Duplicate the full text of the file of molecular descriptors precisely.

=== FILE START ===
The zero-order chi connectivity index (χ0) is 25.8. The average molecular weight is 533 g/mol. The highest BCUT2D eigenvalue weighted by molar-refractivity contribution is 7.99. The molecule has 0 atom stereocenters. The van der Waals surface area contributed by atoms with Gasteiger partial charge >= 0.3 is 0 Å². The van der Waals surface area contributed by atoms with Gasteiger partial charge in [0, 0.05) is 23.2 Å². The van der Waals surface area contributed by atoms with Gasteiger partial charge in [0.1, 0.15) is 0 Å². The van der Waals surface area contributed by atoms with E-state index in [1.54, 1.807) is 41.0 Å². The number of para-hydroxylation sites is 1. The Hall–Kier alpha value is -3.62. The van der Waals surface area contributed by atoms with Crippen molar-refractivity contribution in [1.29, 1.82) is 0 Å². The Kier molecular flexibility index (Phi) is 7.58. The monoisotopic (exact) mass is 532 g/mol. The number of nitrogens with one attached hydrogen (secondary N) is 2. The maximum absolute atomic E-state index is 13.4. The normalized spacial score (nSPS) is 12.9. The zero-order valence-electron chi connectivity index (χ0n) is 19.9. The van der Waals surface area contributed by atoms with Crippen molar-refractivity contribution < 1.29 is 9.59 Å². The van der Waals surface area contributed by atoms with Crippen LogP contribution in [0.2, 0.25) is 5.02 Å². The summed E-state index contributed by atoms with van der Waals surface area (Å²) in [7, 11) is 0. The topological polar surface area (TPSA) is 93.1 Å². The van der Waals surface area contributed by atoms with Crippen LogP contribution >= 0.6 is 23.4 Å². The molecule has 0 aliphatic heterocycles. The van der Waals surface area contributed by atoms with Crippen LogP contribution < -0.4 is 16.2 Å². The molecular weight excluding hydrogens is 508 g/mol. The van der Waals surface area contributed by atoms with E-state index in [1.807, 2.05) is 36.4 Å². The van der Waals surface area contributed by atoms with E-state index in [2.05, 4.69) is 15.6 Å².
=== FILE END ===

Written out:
The zero-order chi connectivity index (χ0) is 25.8. The average molecular weight is 533 g/mol. The highest BCUT2D eigenvalue weighted by molar-refractivity contribution is 7.99. The molecule has 0 atom stereocenters. The van der Waals surface area contributed by atoms with Gasteiger partial charge >= 0.3 is 0 Å². The van der Waals surface area contributed by atoms with Gasteiger partial charge in [0, 0.05) is 23.2 Å². The van der Waals surface area contributed by atoms with Gasteiger partial charge in [0.1, 0.15) is 0 Å². The van der Waals surface area contributed by atoms with E-state index in [1.54, 1.807) is 41.0 Å². The number of para-hydroxylation sites is 1. The Hall–Kier alpha value is -3.62. The van der Waals surface area contributed by atoms with Crippen molar-refractivity contribution in [1.29, 1.82) is 0 Å². The Kier molecular flexibility index (Phi) is 7.58. The monoisotopic (exact) mass is 532 g/mol. The number of nitrogens with one attached hydrogen (secondary N) is 2. The maximum absolute atomic E-state index is 13.4. The normalized spacial score (nSPS) is 12.9. The zero-order valence-electron chi connectivity index (χ0n) is 19.9. The van der Waals surface area contributed by atoms with Crippen molar-refractivity contribution < 1.29 is 9.59 Å². The van der Waals surface area contributed by atoms with Crippen LogP contribution in [0.2, 0.25) is 5.02 Å². The summed E-state index contributed by atoms with van der Waals surface area (Å²) in [7, 11) is 0. The topological polar surface area (TPSA) is 93.1 Å². The van der Waals surface area contributed by atoms with Crippen LogP contribution >= 0.6 is 23.4 Å². The molecule has 0 aliphatic heterocycles. The van der Waals surface area contributed by atoms with Crippen LogP contribution < -0.4 is 16.2 Å². The molecular weight excluding hydrogens is 508 g/mol. The van der Waals surface area contributed by atoms with E-state index in [1.807, 2.05) is 36.4 Å². The van der Waals surface area contributed by atoms with E-state index in [2.05, 4.69) is 15.6 Å².